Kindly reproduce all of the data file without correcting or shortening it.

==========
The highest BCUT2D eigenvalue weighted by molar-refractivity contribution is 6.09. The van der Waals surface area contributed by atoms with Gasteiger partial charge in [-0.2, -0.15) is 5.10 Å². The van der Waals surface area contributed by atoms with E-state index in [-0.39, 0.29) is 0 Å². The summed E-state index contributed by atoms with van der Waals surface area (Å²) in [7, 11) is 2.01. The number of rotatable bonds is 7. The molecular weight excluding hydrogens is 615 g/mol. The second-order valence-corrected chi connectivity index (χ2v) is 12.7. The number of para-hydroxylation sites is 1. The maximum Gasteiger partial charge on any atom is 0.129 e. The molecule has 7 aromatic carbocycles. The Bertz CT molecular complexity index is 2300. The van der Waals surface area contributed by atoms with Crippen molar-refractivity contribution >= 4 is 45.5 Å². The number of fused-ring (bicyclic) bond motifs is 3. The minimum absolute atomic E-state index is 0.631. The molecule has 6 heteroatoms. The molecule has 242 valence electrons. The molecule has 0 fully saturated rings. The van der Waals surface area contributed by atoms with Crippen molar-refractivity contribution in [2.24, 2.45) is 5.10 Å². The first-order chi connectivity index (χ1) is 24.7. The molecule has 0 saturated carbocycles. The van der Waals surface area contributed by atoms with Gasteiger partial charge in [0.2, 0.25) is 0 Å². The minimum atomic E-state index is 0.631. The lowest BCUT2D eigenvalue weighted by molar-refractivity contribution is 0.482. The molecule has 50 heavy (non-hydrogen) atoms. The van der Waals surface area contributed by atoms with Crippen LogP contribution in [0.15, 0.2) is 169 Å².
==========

The highest BCUT2D eigenvalue weighted by molar-refractivity contribution is 6.09. The van der Waals surface area contributed by atoms with Gasteiger partial charge in [-0.2, -0.15) is 5.10 Å². The van der Waals surface area contributed by atoms with E-state index in [-0.39, 0.29) is 0 Å². The summed E-state index contributed by atoms with van der Waals surface area (Å²) in [7, 11) is 2.01. The number of rotatable bonds is 7. The molecular weight excluding hydrogens is 615 g/mol. The second-order valence-corrected chi connectivity index (χ2v) is 12.7. The number of para-hydroxylation sites is 1. The maximum Gasteiger partial charge on any atom is 0.129 e. The molecule has 7 aromatic carbocycles. The Bertz CT molecular complexity index is 2300. The van der Waals surface area contributed by atoms with Crippen molar-refractivity contribution >= 4 is 45.5 Å². The number of fused-ring (bicyclic) bond motifs is 3. The minimum absolute atomic E-state index is 0.631. The molecule has 6 heteroatoms. The molecule has 242 valence electrons. The molecule has 0 fully saturated rings. The van der Waals surface area contributed by atoms with Crippen molar-refractivity contribution in [2.24, 2.45) is 5.10 Å². The first-order chi connectivity index (χ1) is 24.7. The molecule has 0 saturated carbocycles. The van der Waals surface area contributed by atoms with Gasteiger partial charge in [0.2, 0.25) is 0 Å². The minimum atomic E-state index is 0.631. The lowest BCUT2D eigenvalue weighted by molar-refractivity contribution is 0.482. The molecule has 50 heavy (non-hydrogen) atoms. The van der Waals surface area contributed by atoms with Crippen LogP contribution in [0.15, 0.2) is 169 Å².